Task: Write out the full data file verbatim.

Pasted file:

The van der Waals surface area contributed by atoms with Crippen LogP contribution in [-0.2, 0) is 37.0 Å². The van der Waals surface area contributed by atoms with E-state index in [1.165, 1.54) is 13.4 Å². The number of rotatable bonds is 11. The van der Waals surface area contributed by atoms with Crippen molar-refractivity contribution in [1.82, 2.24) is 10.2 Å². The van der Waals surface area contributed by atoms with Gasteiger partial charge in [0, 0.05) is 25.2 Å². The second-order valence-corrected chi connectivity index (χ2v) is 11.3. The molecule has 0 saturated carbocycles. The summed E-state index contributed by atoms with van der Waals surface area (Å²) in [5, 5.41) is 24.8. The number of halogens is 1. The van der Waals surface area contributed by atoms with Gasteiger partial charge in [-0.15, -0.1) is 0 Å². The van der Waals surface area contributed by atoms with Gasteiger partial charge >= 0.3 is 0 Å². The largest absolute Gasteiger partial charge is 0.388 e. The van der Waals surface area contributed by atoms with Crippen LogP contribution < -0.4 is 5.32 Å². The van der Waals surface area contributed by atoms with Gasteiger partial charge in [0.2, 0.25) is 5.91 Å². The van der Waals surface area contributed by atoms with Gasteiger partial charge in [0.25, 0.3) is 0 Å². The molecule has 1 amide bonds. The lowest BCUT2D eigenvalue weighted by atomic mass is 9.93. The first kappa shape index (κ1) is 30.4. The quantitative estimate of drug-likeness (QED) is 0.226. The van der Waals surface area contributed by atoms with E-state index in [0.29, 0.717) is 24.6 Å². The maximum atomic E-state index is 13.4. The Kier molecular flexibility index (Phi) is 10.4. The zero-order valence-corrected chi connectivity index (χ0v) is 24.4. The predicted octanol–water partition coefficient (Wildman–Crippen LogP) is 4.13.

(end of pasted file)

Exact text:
The van der Waals surface area contributed by atoms with Crippen LogP contribution in [-0.2, 0) is 37.0 Å². The van der Waals surface area contributed by atoms with E-state index in [1.165, 1.54) is 13.4 Å². The number of rotatable bonds is 11. The van der Waals surface area contributed by atoms with Crippen molar-refractivity contribution in [1.82, 2.24) is 10.2 Å². The van der Waals surface area contributed by atoms with Gasteiger partial charge in [0, 0.05) is 25.2 Å². The second-order valence-corrected chi connectivity index (χ2v) is 11.3. The molecule has 0 saturated carbocycles. The summed E-state index contributed by atoms with van der Waals surface area (Å²) in [5, 5.41) is 24.8. The number of halogens is 1. The van der Waals surface area contributed by atoms with Gasteiger partial charge in [-0.15, -0.1) is 0 Å². The van der Waals surface area contributed by atoms with Gasteiger partial charge >= 0.3 is 0 Å². The largest absolute Gasteiger partial charge is 0.388 e. The van der Waals surface area contributed by atoms with Crippen LogP contribution < -0.4 is 5.32 Å². The van der Waals surface area contributed by atoms with Gasteiger partial charge in [0.2, 0.25) is 5.91 Å². The van der Waals surface area contributed by atoms with Gasteiger partial charge in [0.25, 0.3) is 0 Å². The molecule has 1 amide bonds. The lowest BCUT2D eigenvalue weighted by atomic mass is 9.93. The first kappa shape index (κ1) is 30.4. The quantitative estimate of drug-likeness (QED) is 0.226. The van der Waals surface area contributed by atoms with E-state index in [0.29, 0.717) is 24.6 Å². The maximum atomic E-state index is 13.4. The Kier molecular flexibility index (Phi) is 10.4. The zero-order valence-corrected chi connectivity index (χ0v) is 24.4. The predicted octanol–water partition coefficient (Wildman–Crippen LogP) is 4.13.